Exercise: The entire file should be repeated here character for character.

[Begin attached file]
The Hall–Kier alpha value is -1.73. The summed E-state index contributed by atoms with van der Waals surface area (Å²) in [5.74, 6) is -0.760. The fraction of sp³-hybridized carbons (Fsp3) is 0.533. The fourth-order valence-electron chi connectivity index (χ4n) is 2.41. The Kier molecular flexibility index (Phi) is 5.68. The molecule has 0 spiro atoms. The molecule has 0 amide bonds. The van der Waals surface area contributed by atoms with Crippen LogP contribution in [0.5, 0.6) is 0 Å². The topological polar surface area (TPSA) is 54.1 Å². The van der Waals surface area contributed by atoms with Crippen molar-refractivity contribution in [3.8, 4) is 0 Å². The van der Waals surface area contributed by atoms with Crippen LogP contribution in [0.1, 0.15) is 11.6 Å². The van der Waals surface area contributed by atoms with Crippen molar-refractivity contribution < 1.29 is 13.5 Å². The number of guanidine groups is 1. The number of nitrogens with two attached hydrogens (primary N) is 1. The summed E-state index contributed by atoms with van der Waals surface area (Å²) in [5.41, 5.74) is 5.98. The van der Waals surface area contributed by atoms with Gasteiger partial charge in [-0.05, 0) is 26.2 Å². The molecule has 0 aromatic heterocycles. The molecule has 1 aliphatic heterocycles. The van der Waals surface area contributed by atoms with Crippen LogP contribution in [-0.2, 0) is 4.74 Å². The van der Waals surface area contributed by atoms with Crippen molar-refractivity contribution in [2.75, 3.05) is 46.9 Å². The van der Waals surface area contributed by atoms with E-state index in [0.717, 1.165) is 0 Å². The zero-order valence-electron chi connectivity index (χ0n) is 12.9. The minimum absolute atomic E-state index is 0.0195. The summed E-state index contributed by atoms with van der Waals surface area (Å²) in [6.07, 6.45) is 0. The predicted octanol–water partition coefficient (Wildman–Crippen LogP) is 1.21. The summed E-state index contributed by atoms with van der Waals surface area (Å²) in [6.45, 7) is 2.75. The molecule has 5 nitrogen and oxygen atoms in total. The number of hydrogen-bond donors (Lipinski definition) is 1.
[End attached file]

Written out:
The Hall–Kier alpha value is -1.73. The summed E-state index contributed by atoms with van der Waals surface area (Å²) in [5.74, 6) is -0.760. The fraction of sp³-hybridized carbons (Fsp3) is 0.533. The fourth-order valence-electron chi connectivity index (χ4n) is 2.41. The Kier molecular flexibility index (Phi) is 5.68. The molecule has 0 spiro atoms. The molecule has 0 amide bonds. The van der Waals surface area contributed by atoms with Crippen LogP contribution in [0.5, 0.6) is 0 Å². The topological polar surface area (TPSA) is 54.1 Å². The van der Waals surface area contributed by atoms with Crippen molar-refractivity contribution in [3.8, 4) is 0 Å². The van der Waals surface area contributed by atoms with Crippen LogP contribution in [0.1, 0.15) is 11.6 Å². The van der Waals surface area contributed by atoms with Crippen molar-refractivity contribution < 1.29 is 13.5 Å². The number of guanidine groups is 1. The number of nitrogens with two attached hydrogens (primary N) is 1. The summed E-state index contributed by atoms with van der Waals surface area (Å²) in [5.41, 5.74) is 5.98. The van der Waals surface area contributed by atoms with Gasteiger partial charge in [-0.05, 0) is 26.2 Å². The molecule has 0 aromatic heterocycles. The molecule has 1 aliphatic heterocycles. The van der Waals surface area contributed by atoms with Crippen LogP contribution in [-0.2, 0) is 4.74 Å². The van der Waals surface area contributed by atoms with Crippen molar-refractivity contribution in [2.75, 3.05) is 46.9 Å². The van der Waals surface area contributed by atoms with E-state index in [0.717, 1.165) is 0 Å². The zero-order valence-electron chi connectivity index (χ0n) is 12.9. The minimum absolute atomic E-state index is 0.0195. The summed E-state index contributed by atoms with van der Waals surface area (Å²) in [6.07, 6.45) is 0. The predicted octanol–water partition coefficient (Wildman–Crippen LogP) is 1.21. The summed E-state index contributed by atoms with van der Waals surface area (Å²) in [6.45, 7) is 2.75. The molecule has 5 nitrogen and oxygen atoms in total. The number of hydrogen-bond donors (Lipinski definition) is 1.